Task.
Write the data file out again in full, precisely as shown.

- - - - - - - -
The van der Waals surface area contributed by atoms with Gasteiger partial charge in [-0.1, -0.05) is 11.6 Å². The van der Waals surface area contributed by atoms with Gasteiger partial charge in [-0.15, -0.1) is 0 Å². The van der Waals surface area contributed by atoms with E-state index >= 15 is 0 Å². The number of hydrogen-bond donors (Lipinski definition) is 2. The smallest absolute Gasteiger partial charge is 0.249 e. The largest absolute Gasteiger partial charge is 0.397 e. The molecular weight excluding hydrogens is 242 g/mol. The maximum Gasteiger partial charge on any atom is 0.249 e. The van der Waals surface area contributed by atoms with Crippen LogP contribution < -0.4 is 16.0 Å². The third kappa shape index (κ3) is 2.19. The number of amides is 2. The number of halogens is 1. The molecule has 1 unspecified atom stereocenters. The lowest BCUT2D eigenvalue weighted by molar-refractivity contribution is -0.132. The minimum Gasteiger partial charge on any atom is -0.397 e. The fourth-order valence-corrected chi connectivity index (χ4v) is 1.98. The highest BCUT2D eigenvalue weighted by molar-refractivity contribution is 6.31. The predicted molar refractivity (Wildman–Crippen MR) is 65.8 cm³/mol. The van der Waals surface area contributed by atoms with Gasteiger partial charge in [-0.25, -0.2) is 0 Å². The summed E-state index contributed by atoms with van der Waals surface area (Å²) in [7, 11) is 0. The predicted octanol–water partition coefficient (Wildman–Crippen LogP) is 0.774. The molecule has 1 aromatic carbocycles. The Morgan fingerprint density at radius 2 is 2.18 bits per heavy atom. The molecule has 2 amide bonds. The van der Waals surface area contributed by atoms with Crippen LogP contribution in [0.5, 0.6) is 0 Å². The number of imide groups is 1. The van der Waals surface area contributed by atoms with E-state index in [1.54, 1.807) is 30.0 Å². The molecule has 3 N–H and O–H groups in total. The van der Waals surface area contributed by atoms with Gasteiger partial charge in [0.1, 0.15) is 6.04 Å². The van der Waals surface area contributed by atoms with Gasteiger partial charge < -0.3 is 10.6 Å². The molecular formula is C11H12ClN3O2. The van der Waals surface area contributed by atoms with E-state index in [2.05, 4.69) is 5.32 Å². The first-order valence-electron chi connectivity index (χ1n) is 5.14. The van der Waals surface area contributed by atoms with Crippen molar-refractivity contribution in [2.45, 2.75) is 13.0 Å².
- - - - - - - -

The van der Waals surface area contributed by atoms with Gasteiger partial charge in [-0.1, -0.05) is 11.6 Å². The van der Waals surface area contributed by atoms with Gasteiger partial charge in [-0.15, -0.1) is 0 Å². The van der Waals surface area contributed by atoms with E-state index >= 15 is 0 Å². The number of hydrogen-bond donors (Lipinski definition) is 2. The smallest absolute Gasteiger partial charge is 0.249 e. The largest absolute Gasteiger partial charge is 0.397 e. The molecular weight excluding hydrogens is 242 g/mol. The maximum Gasteiger partial charge on any atom is 0.249 e. The van der Waals surface area contributed by atoms with Crippen LogP contribution < -0.4 is 16.0 Å². The third kappa shape index (κ3) is 2.19. The number of amides is 2. The number of halogens is 1. The molecule has 1 unspecified atom stereocenters. The lowest BCUT2D eigenvalue weighted by molar-refractivity contribution is -0.132. The minimum Gasteiger partial charge on any atom is -0.397 e. The fourth-order valence-corrected chi connectivity index (χ4v) is 1.98. The highest BCUT2D eigenvalue weighted by molar-refractivity contribution is 6.31. The predicted molar refractivity (Wildman–Crippen MR) is 65.8 cm³/mol. The van der Waals surface area contributed by atoms with Gasteiger partial charge in [-0.25, -0.2) is 0 Å². The summed E-state index contributed by atoms with van der Waals surface area (Å²) in [7, 11) is 0. The predicted octanol–water partition coefficient (Wildman–Crippen LogP) is 0.774. The molecule has 1 aromatic carbocycles. The Morgan fingerprint density at radius 2 is 2.18 bits per heavy atom. The molecule has 2 amide bonds. The van der Waals surface area contributed by atoms with Crippen LogP contribution in [0.5, 0.6) is 0 Å². The number of imide groups is 1. The van der Waals surface area contributed by atoms with E-state index in [1.54, 1.807) is 30.0 Å². The molecule has 3 N–H and O–H groups in total. The van der Waals surface area contributed by atoms with Gasteiger partial charge in [0.1, 0.15) is 6.04 Å². The van der Waals surface area contributed by atoms with Gasteiger partial charge < -0.3 is 10.6 Å². The molecular formula is C11H12ClN3O2. The van der Waals surface area contributed by atoms with E-state index in [2.05, 4.69) is 5.32 Å². The first-order valence-electron chi connectivity index (χ1n) is 5.14. The van der Waals surface area contributed by atoms with Crippen molar-refractivity contribution in [2.45, 2.75) is 13.0 Å².